Blog Entry

NFL Alumni not happy with NFLPA

Posted on: March 26, 2011 2:02 pm
Edited on: March 26, 2011 2:56 pm
 
Posted by Andy Benoit

One of the ancillary issues in the ongoing labor strife is the treatment of retired players. The popular thing for both sides to say is that they’re deeply concerned about retired players’ benefits. Most retired players beg to differ.

George Martin, president of the NFL Alumni, has met with both the NFLPA and NFL owners. A few weeks ago, it was a story that Martin was unable to even get a meeting with the NFLPA. That has since changed.
G. Martin (US Presswire)
But Martin has still not received the one-on-one meeting with DeMaurice Smith that he requested. And from his last meeting he’s not exactly thrilled with the NFLPA’s attitude towards NFL Alumni.

Pro Football Talk obtained a memo that Martin sent to the NFL Alumni’s Board of Directors and 32 chapter heads in which Martin describes his meeting with the decertified union. PFT writes:

Martin said the “atmosphere was very defiant, accusatory, and outright disrespectful.”

“Regrettably, the long awaited and greatly anticipated one on one meeting with Mr. DeMaurice Smith never materialized as I had hoped,” Martin wrote.  “Although he was present during my two hour interrogation, no accommodation of my request for the private meeting was ever addressed.”

Martin had a much better experience with the NFL, according to the memo.

“On Tuesday morning, I had the pleasure of addressing NFL owners, executive staff, and head coaches as the NFL Annual Meetings,” Martin said.  “The genuine support and enthusiasm for our organization exhibited by these distinguished individuals was both exciting and overwhelming.”

NFL Labor

In its last CBA offer to the union before the lockout, NFL owners offered to contributed $82 million over the next two years to a new legacy fund for retired players. The NFL claims it has contributed over $350 million in pension funds for retired players over the past two years. There are still issues over the timing of these benefits (and, of course, the extent of them). Regarding the timing, players’ coverage currently covers the years immediately following their career, rather than decades down the road, when most of their health issues that were fomented by playing the violent sport actually show up.

The NFL Alumni is upset that the union refused to continue negotiating with owners in the first place.

"Although (the $82 million sum) is not where we want it to be, it was a first start," Martin said at the league meetings earlier this week. "If the (negotiating) process had been allowed to continue, perhaps we would have gained those improvements in pension benefits."

UPDATE 2:57 p.m. EST: George Atallah, NFLPA spokesman, tweeted Saturday afternoon: "It is upsetting that George Martin would make the details of his meeting with the NFLPA public. We tried to have a private dialogue."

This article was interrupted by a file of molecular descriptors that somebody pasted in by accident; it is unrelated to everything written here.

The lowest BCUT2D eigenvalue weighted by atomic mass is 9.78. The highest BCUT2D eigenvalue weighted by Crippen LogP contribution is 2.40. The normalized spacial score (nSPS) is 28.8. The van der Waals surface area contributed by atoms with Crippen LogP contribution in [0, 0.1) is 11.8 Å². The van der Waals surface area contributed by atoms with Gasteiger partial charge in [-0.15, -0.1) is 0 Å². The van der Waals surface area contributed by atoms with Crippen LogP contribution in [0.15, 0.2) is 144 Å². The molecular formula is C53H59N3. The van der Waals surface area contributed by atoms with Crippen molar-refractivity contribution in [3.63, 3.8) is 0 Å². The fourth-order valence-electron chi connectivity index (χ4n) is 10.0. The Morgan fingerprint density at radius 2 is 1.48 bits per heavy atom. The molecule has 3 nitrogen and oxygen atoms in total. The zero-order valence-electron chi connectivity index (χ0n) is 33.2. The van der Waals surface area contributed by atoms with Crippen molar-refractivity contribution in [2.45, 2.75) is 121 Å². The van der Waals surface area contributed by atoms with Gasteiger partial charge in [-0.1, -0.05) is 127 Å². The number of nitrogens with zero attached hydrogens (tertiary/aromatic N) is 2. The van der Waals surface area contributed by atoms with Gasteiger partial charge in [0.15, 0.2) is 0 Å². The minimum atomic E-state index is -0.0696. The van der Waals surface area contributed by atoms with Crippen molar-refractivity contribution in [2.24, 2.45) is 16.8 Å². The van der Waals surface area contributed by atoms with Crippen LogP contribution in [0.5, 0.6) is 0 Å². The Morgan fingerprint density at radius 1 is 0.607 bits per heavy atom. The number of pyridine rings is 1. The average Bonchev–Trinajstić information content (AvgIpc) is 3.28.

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Comments

Since: Dec 2, 2011
Posted on: January 9, 2012 11:43 am
 

NFL Alumni not happy with NFLPA

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Since: Dec 2, 2011
Posted on: January 4, 2012 12:32 am
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Since: Dec 2, 2011
Posted on: December 7, 2011 1:10 pm
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Since: Dec 2, 2011
Posted on: December 5, 2011 1:40 pm
 

NFL Alumni not happy with NFLPA

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Since: Oct 7, 2011
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NFL Alumni not happy with NFLPA

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Since: Oct 2, 2007
Posted on: March 26, 2011 4:04 pm
 

NFL Alumni not happy with NFLPA

The NFLPA doesn't want to contradict Martin's statement but instead wants to quibble over whether or not he should have complained publicly? So they're accepting his version?

What bad PR!!!

Not only did the meeting itself upset the hegemony between NFLPA and retirees, but Martin's public statement let the public and owners see the rift; then the NFLPA spokesman publicly blames the retirees for making the rift public. What a lack of professionalism!!!

Many fans logically support the players in this war, but almost all fans emotionally support the retirees. How stupid of the NFLPA it is to allow a public rift to develop that erodes their support!!!



Since: Oct 2, 2007
Posted on: March 26, 2011 3:51 pm
 

NFL Alumni not happy with NFLPA

Retired players no longer have a bargaining chip in this game and therefore must rely on good faith and altruism of the negotiating partners. So long as they are treated with respect and appreciation for their past efforts, any reasonable increase in their benefits will be acceptable.

That said, ownership will share with former players much more readily than with current ones, because in two-party negotiations it all comes down to egos. The retirees can't afford to let ego get in the way.


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